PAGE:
"OK, now that's depressing." That was how one of my single friends responded when I suggested that she document all of her financial accounts in case something should happen to her. But the fact is, singletons aren't the only ones who should be documenting their financial assets. And compiling a master directory with essential account information is apt to be just as valuable for you to rely on while you're alive and well as it would be to your loved ones should something to happen to you.

If you've recently completed a net worth statement (day 4), you've gone through the process of sorting through your various accounts and are in a perfect position to create a master directory. But even if you haven't, creating a straightforward document of your financial accounts shouldn't take long at all.

), you've gone through the process of sorting through your various accounts and are in a perfect position to create a master directory. But even if you haven't, creating a straightforward document of your financial accounts shouldn't take long at all.), you've gone through the process of sorting through your various accounts and are in a perfect position to create a master directory. But even if you haven't, creating a straightforward document of your financial accounts shouldn't take long at all.

Your master directory can be either electronic or paper. In it, include financial assets such as bank, mutual fund, and brokerage accounts; company-retirement plan and pension fund details; real estate holdings, and business interests. Alongside or beneath each account name, include account numbers, URLs, passwords, key contacts, and phone numbers. Include similar details for debts you owe and insurance policies.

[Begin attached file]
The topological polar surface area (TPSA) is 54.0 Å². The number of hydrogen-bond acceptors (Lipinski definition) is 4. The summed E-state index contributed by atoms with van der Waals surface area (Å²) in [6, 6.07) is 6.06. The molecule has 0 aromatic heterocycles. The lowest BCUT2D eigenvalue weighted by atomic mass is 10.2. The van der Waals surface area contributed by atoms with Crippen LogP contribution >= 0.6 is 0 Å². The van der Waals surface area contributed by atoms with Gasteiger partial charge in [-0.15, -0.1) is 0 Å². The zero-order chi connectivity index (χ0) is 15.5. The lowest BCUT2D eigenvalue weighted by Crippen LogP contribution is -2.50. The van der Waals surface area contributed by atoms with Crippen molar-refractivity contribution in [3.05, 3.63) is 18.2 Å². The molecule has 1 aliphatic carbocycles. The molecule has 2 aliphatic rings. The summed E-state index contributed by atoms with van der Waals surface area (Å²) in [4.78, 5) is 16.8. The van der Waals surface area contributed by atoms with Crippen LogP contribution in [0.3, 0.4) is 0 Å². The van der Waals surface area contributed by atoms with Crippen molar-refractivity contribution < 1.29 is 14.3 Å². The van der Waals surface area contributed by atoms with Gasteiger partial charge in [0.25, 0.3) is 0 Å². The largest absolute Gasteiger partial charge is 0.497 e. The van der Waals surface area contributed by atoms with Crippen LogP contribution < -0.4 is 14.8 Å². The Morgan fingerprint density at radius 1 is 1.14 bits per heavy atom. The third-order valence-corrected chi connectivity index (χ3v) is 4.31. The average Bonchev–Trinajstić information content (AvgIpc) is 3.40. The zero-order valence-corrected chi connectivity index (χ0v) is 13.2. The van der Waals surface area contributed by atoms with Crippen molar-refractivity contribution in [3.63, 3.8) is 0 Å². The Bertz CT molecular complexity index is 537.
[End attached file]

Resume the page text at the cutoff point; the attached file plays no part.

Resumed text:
Given the amount of valuable personal information it includes, your master directory would obviously be manna for identity thieves. So once you've created such a document, it's essential that you take steps to keep it safe. If it's a physical document, keep it under lock and key in your house. If you've created an electronic file, password-protect it using a hard-to-guess password. Then alert a trusted loved one of this document's existence as well as details about how to gain access to it in a pinch.

Plan to keep your document up to date, ideally as part of an annual financial checkup.

Day 6: Update your filing system
Degree of Difficulty: Moderate

It's a wintry, blustery Saturday across much of the country, a perfect time to hunker down and tackle some of the items on your at-home to-do list. If organizing your home office is one of your goals, start by revisiting what paperwork you're saving. In my experience, most people save way more financial documents than they need to, and they do so out of habit more than anything else. Your shredder is your friend.

To help determine what to save and what to toss, think about which documents would be a true headache to replace if you needed to. (Do you like waiting in line or on hold with government offices? Didn't think so.) Social Security cards, car titles, and marriage, birth, death, and divorce documents, as well as the past seven years' worth of tax returns, fit the bill and therefore should either be stored offsite, in a safe-deposit box, or in an at-home fireproof box.